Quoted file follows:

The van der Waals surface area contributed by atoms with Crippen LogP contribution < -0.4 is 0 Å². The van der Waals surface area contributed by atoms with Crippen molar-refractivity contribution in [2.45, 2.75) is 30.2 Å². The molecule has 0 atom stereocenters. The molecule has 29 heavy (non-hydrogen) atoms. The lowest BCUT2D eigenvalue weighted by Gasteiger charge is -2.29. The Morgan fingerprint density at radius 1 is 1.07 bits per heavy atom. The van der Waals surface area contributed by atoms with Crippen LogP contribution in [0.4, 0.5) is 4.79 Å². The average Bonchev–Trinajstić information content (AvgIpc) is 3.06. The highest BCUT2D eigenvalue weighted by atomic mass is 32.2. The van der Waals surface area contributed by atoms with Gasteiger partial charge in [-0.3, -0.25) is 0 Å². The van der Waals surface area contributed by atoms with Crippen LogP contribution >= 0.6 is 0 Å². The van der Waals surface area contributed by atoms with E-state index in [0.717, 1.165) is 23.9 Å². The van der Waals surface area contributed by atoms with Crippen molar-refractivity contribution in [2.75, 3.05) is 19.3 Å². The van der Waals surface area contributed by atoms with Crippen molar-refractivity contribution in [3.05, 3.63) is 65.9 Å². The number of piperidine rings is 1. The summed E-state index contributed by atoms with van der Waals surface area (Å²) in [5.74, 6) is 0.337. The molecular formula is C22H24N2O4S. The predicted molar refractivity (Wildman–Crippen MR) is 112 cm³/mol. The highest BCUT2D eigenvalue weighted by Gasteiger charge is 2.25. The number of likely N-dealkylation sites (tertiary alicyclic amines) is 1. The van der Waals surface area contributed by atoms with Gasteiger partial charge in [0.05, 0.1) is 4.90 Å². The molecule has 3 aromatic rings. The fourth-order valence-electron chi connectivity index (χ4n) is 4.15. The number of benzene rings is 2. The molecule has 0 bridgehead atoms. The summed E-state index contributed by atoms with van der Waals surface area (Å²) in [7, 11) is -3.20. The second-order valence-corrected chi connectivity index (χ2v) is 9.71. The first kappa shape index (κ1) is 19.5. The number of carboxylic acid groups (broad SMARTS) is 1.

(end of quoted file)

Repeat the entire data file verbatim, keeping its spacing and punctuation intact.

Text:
The van der Waals surface area contributed by atoms with Crippen LogP contribution < -0.4 is 0 Å². The van der Waals surface area contributed by atoms with Crippen molar-refractivity contribution in [2.45, 2.75) is 30.2 Å². The molecule has 0 atom stereocenters. The molecule has 29 heavy (non-hydrogen) atoms. The lowest BCUT2D eigenvalue weighted by Gasteiger charge is -2.29. The Morgan fingerprint density at radius 1 is 1.07 bits per heavy atom. The van der Waals surface area contributed by atoms with Crippen LogP contribution in [0.4, 0.5) is 4.79 Å². The average Bonchev–Trinajstić information content (AvgIpc) is 3.06. The highest BCUT2D eigenvalue weighted by atomic mass is 32.2. The van der Waals surface area contributed by atoms with Gasteiger partial charge in [-0.3, -0.25) is 0 Å². The van der Waals surface area contributed by atoms with Crippen LogP contribution >= 0.6 is 0 Å². The van der Waals surface area contributed by atoms with E-state index in [0.717, 1.165) is 23.9 Å². The van der Waals surface area contributed by atoms with Crippen molar-refractivity contribution in [2.75, 3.05) is 19.3 Å². The van der Waals surface area contributed by atoms with Crippen molar-refractivity contribution in [3.05, 3.63) is 65.9 Å². The number of piperidine rings is 1. The summed E-state index contributed by atoms with van der Waals surface area (Å²) in [5.74, 6) is 0.337. The molecular formula is C22H24N2O4S. The predicted molar refractivity (Wildman–Crippen MR) is 112 cm³/mol. The highest BCUT2D eigenvalue weighted by Gasteiger charge is 2.25. The number of likely N-dealkylation sites (tertiary alicyclic amines) is 1. The van der Waals surface area contributed by atoms with Gasteiger partial charge in [0.05, 0.1) is 4.90 Å². The molecule has 3 aromatic rings. The fourth-order valence-electron chi connectivity index (χ4n) is 4.15. The number of benzene rings is 2. The molecule has 0 bridgehead atoms. The summed E-state index contributed by atoms with van der Waals surface area (Å²) in [7, 11) is -3.20. The second-order valence-corrected chi connectivity index (χ2v) is 9.71. The first kappa shape index (κ1) is 19.5. The number of carboxylic acid groups (broad SMARTS) is 1.